Prediction of resource use during acute pediatric illnesses

Paul L. McCarthy, Theodore Walls, Dominic Cicchetti, Linda Mayes, John Rizzo, Jorge Lopez-Benitez, Sadek Salloum, Michael Baron, Howard Fink, Robert Anderson, Todd Little, Robert LaCamera, Kimberly Freudigman

Research output: Contribution to journalArticlepeer-review

18 Scopus citations


Background: Significant resources are used for acute illnesses in children. Identifying predictors of resource use can focus interventions to reduce this use. Objective: To determine the relative effects of maternal, infant, social milieu, and demographic characteristics, the mother-child interaction, and perception of illness severity on the use of resources during acute illnesses in children. Design: At the 2-week and 6-, 15-, and 24-month well-child care visits of a cohort of mother-infant dyads, the mother-well-child interaction was assessed by using the Biringen Emotional Availability Scales, and data were gathered regarding maternal depression and sense of competence, infant temperament, maternal social support, the home environment, and demographic characteristics. At each of the cohort's 1983 ill-child care visits during 30 months of follow-up, the mother-ill-child interaction was assessed by using the Emotional Availability Scales, and mothers and pediatricians independently assessed illness severity using the Acute Illness Observation Scales. Resources used during the illnesses-over-the-counter and prescription medications, tests, hospitalizations, follow-up visits, and the emergency department-were assessed. Setting: A hospital primary care center and an urban and a suburban private practice. Patients: Between February 1, 1995, and March 30, 1998, a consecutive sample of 380 dyads were asked to enroll at the 2-week well-child care visit; 316 (83.2%) consented, and complete data were available for analysis of 243 dyads. Main Outcome Measures: A path analytic framework using a structural equation model assessed the presence and strength of predictive relationships between demographic, maternal, infant, and social milieu data, the Biringen Emotional Availability Scales, and the Acute Illness Observation Scales and the main outcome measure, resource use. Results: Three variables predicted greater mean resource use during each acute illness episode: a less optimal mother-child interaction (β = -.53), lower scores for parenting sense of competence (β = -.26), and greater perception of illness severity by mothers (β =.33). By using the coefficient of determination (R 2), these 3 predictors account for 55% of the reliable variance in resource use during acute illnesses. Conclusion: The quality of the mother-child interaction, maternal sense of competence, and maternal assessment of severity of the illness are major predictors of resource use during acute pediatric illnesses, and should be important foci of interventions to reduce resource use.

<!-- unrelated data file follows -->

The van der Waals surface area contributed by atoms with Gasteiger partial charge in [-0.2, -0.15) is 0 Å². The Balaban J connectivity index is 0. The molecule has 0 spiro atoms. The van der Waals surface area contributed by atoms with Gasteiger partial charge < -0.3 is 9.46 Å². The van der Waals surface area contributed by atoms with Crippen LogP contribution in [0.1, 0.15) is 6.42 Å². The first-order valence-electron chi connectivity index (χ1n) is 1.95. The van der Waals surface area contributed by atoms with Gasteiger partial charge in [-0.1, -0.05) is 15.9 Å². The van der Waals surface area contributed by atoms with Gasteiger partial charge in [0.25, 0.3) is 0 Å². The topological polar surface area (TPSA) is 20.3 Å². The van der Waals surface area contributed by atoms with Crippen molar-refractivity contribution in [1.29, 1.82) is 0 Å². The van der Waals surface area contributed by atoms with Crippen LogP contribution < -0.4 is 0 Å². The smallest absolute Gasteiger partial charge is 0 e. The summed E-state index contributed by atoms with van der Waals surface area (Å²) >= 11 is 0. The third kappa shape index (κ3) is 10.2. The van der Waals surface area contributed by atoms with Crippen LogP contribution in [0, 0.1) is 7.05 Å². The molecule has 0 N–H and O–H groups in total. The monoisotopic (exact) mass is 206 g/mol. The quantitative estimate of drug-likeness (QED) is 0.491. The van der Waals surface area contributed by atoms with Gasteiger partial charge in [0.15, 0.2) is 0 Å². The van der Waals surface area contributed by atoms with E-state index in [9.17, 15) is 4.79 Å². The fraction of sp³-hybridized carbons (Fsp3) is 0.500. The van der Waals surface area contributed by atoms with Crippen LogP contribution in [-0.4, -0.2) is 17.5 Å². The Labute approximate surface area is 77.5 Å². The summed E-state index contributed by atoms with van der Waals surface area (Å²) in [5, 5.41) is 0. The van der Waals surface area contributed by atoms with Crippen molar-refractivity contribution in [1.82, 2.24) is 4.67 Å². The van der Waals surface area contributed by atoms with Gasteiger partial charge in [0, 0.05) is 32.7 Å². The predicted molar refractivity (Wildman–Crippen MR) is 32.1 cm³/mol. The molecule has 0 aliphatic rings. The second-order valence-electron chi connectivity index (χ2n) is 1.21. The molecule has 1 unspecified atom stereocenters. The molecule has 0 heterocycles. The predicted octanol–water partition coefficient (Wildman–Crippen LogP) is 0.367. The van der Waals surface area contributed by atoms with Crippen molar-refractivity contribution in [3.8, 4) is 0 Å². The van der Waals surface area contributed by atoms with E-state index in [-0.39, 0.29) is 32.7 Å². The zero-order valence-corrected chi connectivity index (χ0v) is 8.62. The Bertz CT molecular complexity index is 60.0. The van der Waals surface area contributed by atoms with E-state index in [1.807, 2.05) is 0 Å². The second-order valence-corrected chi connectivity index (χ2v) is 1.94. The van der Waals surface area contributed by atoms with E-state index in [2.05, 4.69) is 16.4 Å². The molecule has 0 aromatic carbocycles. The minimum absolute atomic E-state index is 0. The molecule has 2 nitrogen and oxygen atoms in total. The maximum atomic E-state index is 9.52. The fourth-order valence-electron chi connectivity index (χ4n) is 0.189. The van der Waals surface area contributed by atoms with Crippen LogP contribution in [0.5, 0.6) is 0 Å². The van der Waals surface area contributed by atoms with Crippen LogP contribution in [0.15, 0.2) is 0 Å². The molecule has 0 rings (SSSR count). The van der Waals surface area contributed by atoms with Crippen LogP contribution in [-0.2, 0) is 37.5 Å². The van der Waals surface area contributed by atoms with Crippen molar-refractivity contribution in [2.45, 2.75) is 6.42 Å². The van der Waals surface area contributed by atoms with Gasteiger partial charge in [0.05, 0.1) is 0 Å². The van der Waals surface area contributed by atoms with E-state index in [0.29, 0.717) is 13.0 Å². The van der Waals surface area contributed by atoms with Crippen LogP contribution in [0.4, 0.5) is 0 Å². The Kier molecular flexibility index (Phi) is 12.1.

Original languageEnglish
Pages (from-to)990-996
Number of pages7
JournalArchives of Pediatrics and Adolescent Medicine
Issue number10
StatePublished - Oct 1 2003


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